This week’s five-minute morsel takes a fly-on-the-wall look into the world of teenage fan girls and it reminded me of how much our culture has changed since I was a teenager.
Back in my day, I lived in a small Indiana town that boasted the second largest Amish population outside of Pennsylvania and had a booming tourist industry because of it. I’d cash my tiny paycheck from my ice-cream parlor, restaurant or babysitting job and run over the local pharmacy to see if the latest issues of BOP or BIG BOPPER magazine had come in. Then I’d hole up in my room to see what Michael J. Fox, Kirk Cameron or Alyssa Milano were getting up to. At that time my family didn’t own a computer and, in fact, I hadn’t yet learned how to use one. We had to catch our favorite television shows when they aired and we rented movies from the video store.
For me, the colorful and gossipy glimpse into the world of Young Hollywood wasn’t really about “romance.” I did have crushes, to be sure, but mostly I just wanted to live the kind of life that these teenage actors were living. I wanted to be in movies, go to the beach and live in a place that was sunny all year round. I don’t think I ever believed that the actors I admired would be friends with me; I just wanted to be like them.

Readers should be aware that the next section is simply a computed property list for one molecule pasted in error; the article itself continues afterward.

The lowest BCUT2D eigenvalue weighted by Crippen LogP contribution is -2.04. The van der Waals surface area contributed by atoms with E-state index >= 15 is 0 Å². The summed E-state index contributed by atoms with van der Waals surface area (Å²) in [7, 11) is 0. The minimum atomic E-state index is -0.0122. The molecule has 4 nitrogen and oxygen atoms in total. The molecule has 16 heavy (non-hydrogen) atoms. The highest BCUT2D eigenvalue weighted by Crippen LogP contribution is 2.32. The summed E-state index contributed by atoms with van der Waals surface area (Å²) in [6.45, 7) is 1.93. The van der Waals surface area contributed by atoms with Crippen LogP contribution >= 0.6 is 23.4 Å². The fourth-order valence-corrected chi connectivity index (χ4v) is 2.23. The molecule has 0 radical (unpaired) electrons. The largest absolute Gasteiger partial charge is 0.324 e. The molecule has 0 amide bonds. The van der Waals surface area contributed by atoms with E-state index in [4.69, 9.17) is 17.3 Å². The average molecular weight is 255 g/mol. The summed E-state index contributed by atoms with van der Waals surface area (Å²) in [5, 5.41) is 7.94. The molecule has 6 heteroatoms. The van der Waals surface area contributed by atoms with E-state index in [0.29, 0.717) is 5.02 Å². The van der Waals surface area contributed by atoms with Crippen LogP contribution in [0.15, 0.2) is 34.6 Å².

In today’s world, that sort of innocent and distant infatuation has evolved into a hyper psedu-intimacy, where every banal thought and deed is posted instantly on social media and available to a public audience. Young teens grow up feeling like they have access to the most private aspects of their idols lives and, therefore, an emotional bond forms that is rooted in the public fantasy instead of in reality. Some of that is status quo, some of it is innocent and some of it can be quite disturbing–particularly when you think about how this constant virtual voyeurism is depriving young women of the opportunity to discover their own strengths, interests and passions. I also think about how much pressure young people must feel to be “followed” socially and to have their five minutes of fame.
Director Liza Mandelup is exploring a worthy subject. You can read her director’s statements and watch this short doc HERE.